Diversity Panel

H. Cynthia Chiang

H. Cynthia Chiang is an associate professor of physics at McGill University, and her research focuses on instrumentation development and data analysis for observational cosmology. She was previously a senior lecturer at the University of KwaZulu-Natal in South Africa, a Dicke postdoctoral fellow at Princeton University, and she also spent one year working at the Amundsen-Scott South Pole Station as a winterover scientist. She received her PhD from the California Institute of Technology in 2009, working on cosmic microwave background polarimetry. She received her BS in physics from the University of Illinois at Urbana-Champaign in 2002.
Kevin Hewitt

Dr. Hewitt is a full Professor in the Department of Physics & Atmospheric Science, and Chair of Senate (2015-22) at Dalhousie University. In the classroom, Dr. Hewitt strives to link Physics to the everyday lives of learners. In his Molecular imaging lab, he has developed novel nanoparticle probes for cancer imaging and treatment, new optical imaging approaches and a prototype medical diagnostic tool for liver steatosis.

He completed his B. Sc., Physics Specialist & Biology Major at the University of Toronto (UofT) (1992), was active in student politics and received the UofT Physics prize. During his graduate studies at Simon Fraser University, he helped establish several university and community organizations and programs. At Dalhousie he unified his deep and abiding interests in science and community engagement by co-founding the Imhotep’s Legacy Academy, a STEM outreach program for African Canadian students from junior high to university, which he lead from a small room in the Physics building to a provincial program with an annual budget approaching $0.5M. These contributions have been recognized by the Youth Community Service Award (1999), the Harry Jerome Award for Professional Excellence (2014). In 2018 he was named the Nova Scotia Discovery Centre Science Champion.

Dr. Hewitt has been awarded more than $3M in research funding, published in excess of 30 papers, delivered over 60 invited presentations in Canada, China, US, Ethiopia and Brazil; and supervised numerous students. He has also held visiting professor positions at Stanford University, Laurentian University, Universidade do Vale do Paraiba, Simon Fraser University, Addis Ababa University and the British Columbia Cancer Agency.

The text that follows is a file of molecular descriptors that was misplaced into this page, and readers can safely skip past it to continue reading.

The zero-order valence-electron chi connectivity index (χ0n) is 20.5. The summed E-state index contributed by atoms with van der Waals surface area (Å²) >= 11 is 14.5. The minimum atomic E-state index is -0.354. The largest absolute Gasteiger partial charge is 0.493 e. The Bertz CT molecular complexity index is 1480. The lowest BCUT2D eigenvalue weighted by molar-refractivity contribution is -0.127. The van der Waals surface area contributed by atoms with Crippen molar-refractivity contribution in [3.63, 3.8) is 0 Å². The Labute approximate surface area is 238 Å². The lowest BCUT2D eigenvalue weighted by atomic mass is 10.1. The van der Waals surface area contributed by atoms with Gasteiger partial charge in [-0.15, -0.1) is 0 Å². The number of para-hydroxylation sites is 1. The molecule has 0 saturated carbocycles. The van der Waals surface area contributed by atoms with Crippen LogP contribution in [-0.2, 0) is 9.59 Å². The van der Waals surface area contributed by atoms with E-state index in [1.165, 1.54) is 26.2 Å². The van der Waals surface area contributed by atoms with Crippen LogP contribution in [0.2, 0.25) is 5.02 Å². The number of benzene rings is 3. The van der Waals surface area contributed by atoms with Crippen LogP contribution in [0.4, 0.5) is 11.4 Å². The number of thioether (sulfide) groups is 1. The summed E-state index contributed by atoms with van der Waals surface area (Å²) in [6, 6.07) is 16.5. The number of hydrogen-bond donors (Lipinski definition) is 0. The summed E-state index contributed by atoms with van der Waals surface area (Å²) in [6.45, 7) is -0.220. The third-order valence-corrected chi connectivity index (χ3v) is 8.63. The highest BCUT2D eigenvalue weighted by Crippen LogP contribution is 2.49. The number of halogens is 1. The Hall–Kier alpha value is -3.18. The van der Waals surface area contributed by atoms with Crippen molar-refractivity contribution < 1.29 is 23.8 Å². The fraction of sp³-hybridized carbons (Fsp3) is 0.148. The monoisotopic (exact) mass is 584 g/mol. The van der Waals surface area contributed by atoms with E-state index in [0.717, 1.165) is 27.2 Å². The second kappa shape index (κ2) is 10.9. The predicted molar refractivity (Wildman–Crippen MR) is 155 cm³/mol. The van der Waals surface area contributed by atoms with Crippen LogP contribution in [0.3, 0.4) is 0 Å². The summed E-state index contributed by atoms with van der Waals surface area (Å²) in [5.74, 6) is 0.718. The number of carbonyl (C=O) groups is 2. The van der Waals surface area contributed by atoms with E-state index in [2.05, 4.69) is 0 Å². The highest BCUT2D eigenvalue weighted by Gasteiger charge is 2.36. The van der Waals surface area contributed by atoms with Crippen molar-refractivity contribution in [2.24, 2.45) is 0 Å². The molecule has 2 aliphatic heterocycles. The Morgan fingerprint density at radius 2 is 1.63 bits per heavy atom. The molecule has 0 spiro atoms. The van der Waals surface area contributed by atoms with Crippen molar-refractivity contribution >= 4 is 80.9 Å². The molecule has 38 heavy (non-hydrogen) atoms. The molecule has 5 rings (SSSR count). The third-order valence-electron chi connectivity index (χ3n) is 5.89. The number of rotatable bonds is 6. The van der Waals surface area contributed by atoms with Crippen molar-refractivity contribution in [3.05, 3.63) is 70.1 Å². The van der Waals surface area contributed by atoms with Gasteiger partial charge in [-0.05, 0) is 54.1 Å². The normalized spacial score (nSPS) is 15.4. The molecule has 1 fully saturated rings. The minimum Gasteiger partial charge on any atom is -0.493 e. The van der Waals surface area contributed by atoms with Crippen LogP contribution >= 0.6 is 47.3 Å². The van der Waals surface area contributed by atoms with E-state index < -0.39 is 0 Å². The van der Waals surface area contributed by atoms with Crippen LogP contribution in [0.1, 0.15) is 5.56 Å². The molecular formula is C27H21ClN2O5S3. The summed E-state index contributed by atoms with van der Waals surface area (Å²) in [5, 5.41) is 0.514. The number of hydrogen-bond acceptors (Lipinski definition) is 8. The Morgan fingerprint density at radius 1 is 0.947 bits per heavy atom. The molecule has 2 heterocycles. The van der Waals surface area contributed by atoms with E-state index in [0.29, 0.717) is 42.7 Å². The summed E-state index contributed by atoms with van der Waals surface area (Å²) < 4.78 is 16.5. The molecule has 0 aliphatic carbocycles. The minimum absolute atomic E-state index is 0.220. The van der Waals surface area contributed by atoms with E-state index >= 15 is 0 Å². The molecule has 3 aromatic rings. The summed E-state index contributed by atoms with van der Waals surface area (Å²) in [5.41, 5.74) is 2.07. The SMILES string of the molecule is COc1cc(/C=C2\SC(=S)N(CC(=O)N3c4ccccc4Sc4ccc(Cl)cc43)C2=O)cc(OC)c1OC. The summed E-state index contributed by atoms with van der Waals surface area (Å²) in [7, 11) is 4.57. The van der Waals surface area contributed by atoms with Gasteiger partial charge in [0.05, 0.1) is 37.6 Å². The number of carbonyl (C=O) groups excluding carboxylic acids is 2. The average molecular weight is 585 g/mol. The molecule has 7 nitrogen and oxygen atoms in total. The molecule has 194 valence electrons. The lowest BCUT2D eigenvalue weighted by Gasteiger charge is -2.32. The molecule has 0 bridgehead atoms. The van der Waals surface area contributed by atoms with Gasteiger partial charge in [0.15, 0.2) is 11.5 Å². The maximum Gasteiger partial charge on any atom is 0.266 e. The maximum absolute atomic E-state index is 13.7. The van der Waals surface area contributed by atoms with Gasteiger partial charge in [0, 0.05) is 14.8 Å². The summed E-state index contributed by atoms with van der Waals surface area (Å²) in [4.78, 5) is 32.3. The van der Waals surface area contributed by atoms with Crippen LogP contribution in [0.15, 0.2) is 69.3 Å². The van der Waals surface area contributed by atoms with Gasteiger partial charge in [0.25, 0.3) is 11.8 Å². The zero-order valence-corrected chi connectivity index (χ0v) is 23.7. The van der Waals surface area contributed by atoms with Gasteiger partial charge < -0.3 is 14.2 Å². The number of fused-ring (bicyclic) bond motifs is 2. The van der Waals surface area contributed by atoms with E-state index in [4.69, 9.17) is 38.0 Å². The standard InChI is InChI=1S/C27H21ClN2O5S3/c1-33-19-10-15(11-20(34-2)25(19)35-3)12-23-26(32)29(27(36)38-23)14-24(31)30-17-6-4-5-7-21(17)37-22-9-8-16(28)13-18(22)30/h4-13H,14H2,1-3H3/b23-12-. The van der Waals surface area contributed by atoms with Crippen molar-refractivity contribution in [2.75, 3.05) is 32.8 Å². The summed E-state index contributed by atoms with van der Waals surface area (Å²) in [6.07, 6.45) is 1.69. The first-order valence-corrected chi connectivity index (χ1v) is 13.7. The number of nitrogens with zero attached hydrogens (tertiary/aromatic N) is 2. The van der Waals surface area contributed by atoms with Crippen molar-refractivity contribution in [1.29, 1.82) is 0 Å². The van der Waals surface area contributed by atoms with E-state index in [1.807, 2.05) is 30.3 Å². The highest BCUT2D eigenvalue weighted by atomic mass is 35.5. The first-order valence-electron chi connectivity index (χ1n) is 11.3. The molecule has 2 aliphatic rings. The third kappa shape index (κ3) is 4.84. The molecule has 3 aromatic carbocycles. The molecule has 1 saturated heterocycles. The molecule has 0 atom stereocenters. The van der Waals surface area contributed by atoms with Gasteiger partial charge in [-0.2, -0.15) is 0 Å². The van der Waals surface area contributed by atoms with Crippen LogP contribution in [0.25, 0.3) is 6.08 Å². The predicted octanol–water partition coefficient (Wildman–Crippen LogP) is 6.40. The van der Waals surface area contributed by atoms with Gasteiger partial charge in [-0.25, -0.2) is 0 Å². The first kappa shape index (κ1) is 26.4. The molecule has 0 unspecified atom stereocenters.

He’s held elected positions on the Canadian Association of Physicists and the American Physical Society, and presently serves on the Global Affairs Canada, Faculty Mobility Program – Emerging Leaders in the Americas Program Selection Committee (2019-) and the National Advisory Committee on Equity, Diversity and Inclusion Policy (ACEDIP) for the Tri-Agency Institutional Programs Secretariat (2017-)
Marie-Cécile Piro

Dr. Piro is a french-italo-canadian who grew up in a tiny french island in the Caribbean the Guadeloupe. She moved in Montreal for her undergraduate and graduate studies at Université de Montréal and received her PhD in 2012 in experimental particle physics in the PICASSO collaboration using superheated liquid detectors for the search of dark matter. She continued her quest of dark matter as a postdoctoral associate in France within the EDELWEISS group working with High Purity Germanium (HPGe) bolometer. She moved in US to work as a research associate with the XENON1T experiment and spent two year in Gran Sasso in Italy for the complete commissioning of the detector, as expert on-site of the purification system for the experiment. Dr. Piro is now Assistant professor at the University of Alberta in Edmonton since 2017 and she continues her search as a leader in the dark matter searches within several experiments in gas purification to reduce the background level of the detectors and data analysis to understand the behavior of the detectors. Combining technologies and disciplines for developing new detectors and extract the interesting signals in order to solve the mysteries of the Universe is her main interest.
Michael Ramsey-Musolf

Michael Ramsey-Musolf is a theoretical physicist whose research lies at the interface of particle physics, nuclear physics, and cosmology. He is currently Chair Professor at the Shanghai Jiao Tong University, a Senior Fellow at the Tsung-Dao Lee Institute, and Professor at the University of Massachusetts Amherst. He is the founding Director of the Amherst Center for Fundamental Interactions. He is best known for his research on the cosmic matter-antimatter asymmetry and fundamental symmetry tests. Prof. Ramsey-Musolf received his B.A. from Pomona College and Ph.D. from Princeton University. After completing a post-doc at MIT, he held faculty positions at Old Dominion University and the Jefferson Lab, the Institute for Nuclear Theory, University of Connecticut, Caltech, and the University of Wisconsin-Madison before assuming his current positions. He received the 1990 Dissertation Award in Nuclear Physics from the American Physical Society and has been an APS Fellow since 2001. Since 2012, he has worked with colleagues to increase awareness of LGBTQ concerns in physics through the grassroots organization lgbt+physicists. He is also an ordained Episcopal priest, and continues to serve as the Priest Associate for Global Mission at St. John’s Episcopal Church in Northampton, MA.